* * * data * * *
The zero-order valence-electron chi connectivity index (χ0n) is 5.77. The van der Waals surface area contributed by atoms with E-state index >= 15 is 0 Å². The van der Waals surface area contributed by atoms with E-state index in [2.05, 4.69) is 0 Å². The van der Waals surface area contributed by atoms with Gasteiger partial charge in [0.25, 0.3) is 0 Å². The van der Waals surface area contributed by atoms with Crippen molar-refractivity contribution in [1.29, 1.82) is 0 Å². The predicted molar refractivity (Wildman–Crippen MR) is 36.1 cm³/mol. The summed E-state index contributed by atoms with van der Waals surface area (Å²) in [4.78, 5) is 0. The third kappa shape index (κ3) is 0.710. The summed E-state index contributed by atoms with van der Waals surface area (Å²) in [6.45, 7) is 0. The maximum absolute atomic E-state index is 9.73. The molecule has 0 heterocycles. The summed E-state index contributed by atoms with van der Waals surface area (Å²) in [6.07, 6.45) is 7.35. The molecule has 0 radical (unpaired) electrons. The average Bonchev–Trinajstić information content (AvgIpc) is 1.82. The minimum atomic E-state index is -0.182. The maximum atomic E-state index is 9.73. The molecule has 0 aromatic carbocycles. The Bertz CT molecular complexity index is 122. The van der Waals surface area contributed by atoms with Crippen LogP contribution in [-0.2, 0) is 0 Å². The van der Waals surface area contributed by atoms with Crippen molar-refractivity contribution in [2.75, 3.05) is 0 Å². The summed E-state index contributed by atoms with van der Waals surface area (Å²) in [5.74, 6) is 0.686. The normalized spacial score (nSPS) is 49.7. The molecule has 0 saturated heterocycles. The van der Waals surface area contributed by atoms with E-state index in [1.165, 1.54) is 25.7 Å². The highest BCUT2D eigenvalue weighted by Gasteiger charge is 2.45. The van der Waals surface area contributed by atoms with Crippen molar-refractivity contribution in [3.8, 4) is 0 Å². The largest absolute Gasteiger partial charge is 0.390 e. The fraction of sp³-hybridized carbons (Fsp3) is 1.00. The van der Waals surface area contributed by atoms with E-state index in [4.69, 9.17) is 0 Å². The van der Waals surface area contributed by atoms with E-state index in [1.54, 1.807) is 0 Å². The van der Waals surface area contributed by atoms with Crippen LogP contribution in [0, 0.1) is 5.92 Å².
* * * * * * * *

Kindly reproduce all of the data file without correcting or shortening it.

The zero-order valence-electron chi connectivity index (χ0n) is 5.77. The van der Waals surface area contributed by atoms with E-state index >= 15 is 0 Å². The van der Waals surface area contributed by atoms with E-state index in [2.05, 4.69) is 0 Å². The van der Waals surface area contributed by atoms with Gasteiger partial charge in [0.25, 0.3) is 0 Å². The van der Waals surface area contributed by atoms with Crippen molar-refractivity contribution in [1.29, 1.82) is 0 Å². The predicted molar refractivity (Wildman–Crippen MR) is 36.1 cm³/mol. The summed E-state index contributed by atoms with van der Waals surface area (Å²) in [4.78, 5) is 0. The third kappa shape index (κ3) is 0.710. The summed E-state index contributed by atoms with van der Waals surface area (Å²) in [6.45, 7) is 0. The maximum absolute atomic E-state index is 9.73. The molecule has 0 heterocycles. The summed E-state index contributed by atoms with van der Waals surface area (Å²) in [6.07, 6.45) is 7.35. The molecule has 0 radical (unpaired) electrons. The average Bonchev–Trinajstić information content (AvgIpc) is 1.82. The minimum atomic E-state index is -0.182. The maximum atomic E-state index is 9.73. The molecule has 0 aromatic carbocycles. The Bertz CT molecular complexity index is 122. The van der Waals surface area contributed by atoms with Crippen LogP contribution in [-0.2, 0) is 0 Å². The van der Waals surface area contributed by atoms with Crippen molar-refractivity contribution in [2.75, 3.05) is 0 Å². The summed E-state index contributed by atoms with van der Waals surface area (Å²) in [5.74, 6) is 0.686. The normalized spacial score (nSPS) is 49.7. The molecule has 0 saturated heterocycles. The van der Waals surface area contributed by atoms with E-state index in [1.165, 1.54) is 25.7 Å². The highest BCUT2D eigenvalue weighted by Gasteiger charge is 2.45. The van der Waals surface area contributed by atoms with Crippen molar-refractivity contribution in [3.8, 4) is 0 Å². The largest absolute Gasteiger partial charge is 0.390 e. The fraction of sp³-hybridized carbons (Fsp3) is 1.00. The van der Waals surface area contributed by atoms with E-state index in [4.69, 9.17) is 0 Å². The van der Waals surface area contributed by atoms with E-state index in [1.54, 1.807) is 0 Å². The van der Waals surface area contributed by atoms with Crippen LogP contribution in [0, 0.1) is 5.92 Å².